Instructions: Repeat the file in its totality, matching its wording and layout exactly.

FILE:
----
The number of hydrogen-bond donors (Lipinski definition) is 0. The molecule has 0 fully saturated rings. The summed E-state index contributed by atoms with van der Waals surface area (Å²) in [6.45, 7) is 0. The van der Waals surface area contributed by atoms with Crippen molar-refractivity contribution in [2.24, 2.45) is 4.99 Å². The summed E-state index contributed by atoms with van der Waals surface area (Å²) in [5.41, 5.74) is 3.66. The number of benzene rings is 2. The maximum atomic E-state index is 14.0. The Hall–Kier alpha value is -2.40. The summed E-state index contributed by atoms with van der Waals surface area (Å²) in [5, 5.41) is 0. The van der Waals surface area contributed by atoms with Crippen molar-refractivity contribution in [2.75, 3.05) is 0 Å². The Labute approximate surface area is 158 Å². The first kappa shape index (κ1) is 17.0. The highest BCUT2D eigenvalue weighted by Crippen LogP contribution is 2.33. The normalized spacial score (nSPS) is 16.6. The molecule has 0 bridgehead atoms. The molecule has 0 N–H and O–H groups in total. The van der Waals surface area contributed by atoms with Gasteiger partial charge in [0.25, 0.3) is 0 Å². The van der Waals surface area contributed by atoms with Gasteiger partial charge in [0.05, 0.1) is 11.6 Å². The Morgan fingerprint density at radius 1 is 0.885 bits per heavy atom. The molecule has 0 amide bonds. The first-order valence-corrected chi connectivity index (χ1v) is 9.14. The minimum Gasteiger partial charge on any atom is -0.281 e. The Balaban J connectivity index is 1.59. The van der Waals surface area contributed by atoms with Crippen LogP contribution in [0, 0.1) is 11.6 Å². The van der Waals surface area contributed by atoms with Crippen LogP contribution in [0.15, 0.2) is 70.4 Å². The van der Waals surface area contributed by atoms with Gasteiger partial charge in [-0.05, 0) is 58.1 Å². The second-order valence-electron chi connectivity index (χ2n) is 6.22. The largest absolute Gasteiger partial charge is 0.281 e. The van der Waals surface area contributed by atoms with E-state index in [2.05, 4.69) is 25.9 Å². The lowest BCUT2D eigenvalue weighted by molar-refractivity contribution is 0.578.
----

The number of hydrogen-bond donors (Lipinski definition) is 0. The molecule has 0 fully saturated rings. The summed E-state index contributed by atoms with van der Waals surface area (Å²) in [6.45, 7) is 0. The van der Waals surface area contributed by atoms with Crippen molar-refractivity contribution in [2.24, 2.45) is 4.99 Å². The summed E-state index contributed by atoms with van der Waals surface area (Å²) in [5.41, 5.74) is 3.66. The number of benzene rings is 2. The maximum atomic E-state index is 14.0. The Hall–Kier alpha value is -2.40. The summed E-state index contributed by atoms with van der Waals surface area (Å²) in [5, 5.41) is 0. The van der Waals surface area contributed by atoms with Crippen molar-refractivity contribution in [2.75, 3.05) is 0 Å². The Labute approximate surface area is 158 Å². The first kappa shape index (κ1) is 17.0. The highest BCUT2D eigenvalue weighted by Crippen LogP contribution is 2.33. The normalized spacial score (nSPS) is 16.6. The molecule has 0 bridgehead atoms. The molecule has 0 N–H and O–H groups in total. The van der Waals surface area contributed by atoms with Gasteiger partial charge in [0.25, 0.3) is 0 Å². The van der Waals surface area contributed by atoms with Gasteiger partial charge in [0.05, 0.1) is 11.6 Å². The Morgan fingerprint density at radius 1 is 0.885 bits per heavy atom. The molecule has 0 amide bonds. The first-order valence-corrected chi connectivity index (χ1v) is 9.14. The minimum Gasteiger partial charge on any atom is -0.281 e. The Balaban J connectivity index is 1.59. The van der Waals surface area contributed by atoms with Crippen LogP contribution in [0, 0.1) is 11.6 Å². The van der Waals surface area contributed by atoms with Crippen LogP contribution in [0.15, 0.2) is 70.4 Å². The van der Waals surface area contributed by atoms with Gasteiger partial charge in [-0.05, 0) is 58.1 Å². The second-order valence-electron chi connectivity index (χ2n) is 6.22. The largest absolute Gasteiger partial charge is 0.281 e. The van der Waals surface area contributed by atoms with E-state index in [2.05, 4.69) is 25.9 Å². The lowest BCUT2D eigenvalue weighted by molar-refractivity contribution is 0.578.